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Indonesia: Indonesia and Japan teaming up to promote biomass energy projects

Published at: Mar 7, 2009
source: Jakarta Post
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Japan and Indonesia are joining forces to encourage the use of biomass energy and lessen their dependency on oil, which is becoming limited and expensive.

Japan and Indonesia are joining forces to encourage the use of biomass energy and lessen their dependency on oil, which is becoming limited and expensive.

Japan, a world-leader in alternative energy research, believes Indonesian plants have the potential to be important sources of biomass energy.

""Japan is facing obstacles in developing this energy due to the high cost of basic commodities in that country,"" Haruhiko Ando, a director of Japan's Global Energy and Fuel Cell Policy, said during a seminar here Monday. ""The Indonesian climate and soil are very suited to producing (biomass) products.""

Ando hoped the cooperation would lead to the establishment of a biomass industry throughout Asia, which could produce biomaterials and create new industries and markets for the energy.

A project in the seminar which attracted the greatest interest was the development of biodiesel fuel using jarak (Jatropha curcas L) oil plants, which are common in Indonesia.

Biodiesel is produced from renewable resources, such as soybean and other oil crops, and contains almost no sulfur; only 15 parts per million (ppm) are found in the emissions of vehicles using this fuel. The lowest levels of sulfur content in Indonesian fossil fuels average about 500 ppm while more dirty fuels can produce up to 3,000 ppm.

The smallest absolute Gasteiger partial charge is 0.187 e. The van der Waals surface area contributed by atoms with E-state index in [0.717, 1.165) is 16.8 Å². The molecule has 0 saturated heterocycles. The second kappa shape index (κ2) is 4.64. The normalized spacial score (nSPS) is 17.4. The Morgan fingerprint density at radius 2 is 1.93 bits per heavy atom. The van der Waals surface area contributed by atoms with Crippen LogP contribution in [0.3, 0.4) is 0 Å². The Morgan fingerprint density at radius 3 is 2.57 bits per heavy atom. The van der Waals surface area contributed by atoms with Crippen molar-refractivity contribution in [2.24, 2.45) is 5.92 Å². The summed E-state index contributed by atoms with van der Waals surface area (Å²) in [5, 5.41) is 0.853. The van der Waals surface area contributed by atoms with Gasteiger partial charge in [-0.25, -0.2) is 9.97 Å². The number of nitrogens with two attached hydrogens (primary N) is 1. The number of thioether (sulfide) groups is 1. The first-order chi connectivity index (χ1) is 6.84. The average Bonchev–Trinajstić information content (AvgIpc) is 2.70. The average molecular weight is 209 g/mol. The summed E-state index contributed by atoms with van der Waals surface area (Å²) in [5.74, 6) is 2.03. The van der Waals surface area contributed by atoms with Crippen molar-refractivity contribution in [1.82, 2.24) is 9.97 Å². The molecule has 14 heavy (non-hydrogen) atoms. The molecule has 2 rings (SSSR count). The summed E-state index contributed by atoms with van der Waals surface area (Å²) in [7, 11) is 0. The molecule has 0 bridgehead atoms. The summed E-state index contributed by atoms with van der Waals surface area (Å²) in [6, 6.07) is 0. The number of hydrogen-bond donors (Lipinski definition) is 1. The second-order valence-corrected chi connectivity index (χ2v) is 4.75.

Indonesian delegates responded positively to the proposal, saying the project was more promising than the energy alternatives of nuclear, wind, gas, and coal power.

""We have thousands of hectares of land that can be used to develop this green energy,"" Didik J. Rachbini, of the House of Representatives' Commission VI on energy, said.

A total of 23.2 million hectares area could be used for the project, including land in Kalimantan, Sumatra and Java, he said.

State Minister for the Environment Rachmat Witoelar said the bilateral cooperation would give local people the opportunity to participate in important energy projects.

A representative from state sugar factory Rajawali Nusantara Indonesia said it planned to develop jarak oil plantations to power its operations.

The company has a history of growing plants to produce biodiesel fuels, including cassava and oil palms.

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